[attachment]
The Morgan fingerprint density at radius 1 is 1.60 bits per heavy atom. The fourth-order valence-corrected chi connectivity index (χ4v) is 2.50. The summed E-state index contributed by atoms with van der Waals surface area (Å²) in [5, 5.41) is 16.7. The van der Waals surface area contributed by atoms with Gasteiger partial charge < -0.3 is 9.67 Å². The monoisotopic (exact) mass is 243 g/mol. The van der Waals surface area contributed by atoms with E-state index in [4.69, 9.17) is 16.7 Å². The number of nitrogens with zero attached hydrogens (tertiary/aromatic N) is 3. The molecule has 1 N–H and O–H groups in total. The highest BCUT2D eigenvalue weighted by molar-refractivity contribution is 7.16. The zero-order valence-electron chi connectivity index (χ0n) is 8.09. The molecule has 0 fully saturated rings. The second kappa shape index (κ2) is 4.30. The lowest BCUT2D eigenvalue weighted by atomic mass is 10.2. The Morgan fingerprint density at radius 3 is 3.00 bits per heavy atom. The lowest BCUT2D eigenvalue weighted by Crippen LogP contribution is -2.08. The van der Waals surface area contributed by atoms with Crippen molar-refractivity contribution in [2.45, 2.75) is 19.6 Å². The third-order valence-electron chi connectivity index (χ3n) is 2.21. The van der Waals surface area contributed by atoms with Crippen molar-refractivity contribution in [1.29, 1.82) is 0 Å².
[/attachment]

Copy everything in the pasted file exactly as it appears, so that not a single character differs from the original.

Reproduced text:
The Morgan fingerprint density at radius 1 is 1.60 bits per heavy atom. The fourth-order valence-corrected chi connectivity index (χ4v) is 2.50. The summed E-state index contributed by atoms with van der Waals surface area (Å²) in [5, 5.41) is 16.7. The van der Waals surface area contributed by atoms with Gasteiger partial charge < -0.3 is 9.67 Å². The monoisotopic (exact) mass is 243 g/mol. The van der Waals surface area contributed by atoms with E-state index in [4.69, 9.17) is 16.7 Å². The number of nitrogens with zero attached hydrogens (tertiary/aromatic N) is 3. The molecule has 1 N–H and O–H groups in total. The highest BCUT2D eigenvalue weighted by molar-refractivity contribution is 7.16. The zero-order valence-electron chi connectivity index (χ0n) is 8.09. The molecule has 0 fully saturated rings. The second kappa shape index (κ2) is 4.30. The lowest BCUT2D eigenvalue weighted by atomic mass is 10.2. The Morgan fingerprint density at radius 3 is 3.00 bits per heavy atom. The lowest BCUT2D eigenvalue weighted by Crippen LogP contribution is -2.08. The van der Waals surface area contributed by atoms with Crippen molar-refractivity contribution in [2.45, 2.75) is 19.6 Å². The third-order valence-electron chi connectivity index (χ3n) is 2.21. The van der Waals surface area contributed by atoms with Crippen molar-refractivity contribution in [1.29, 1.82) is 0 Å².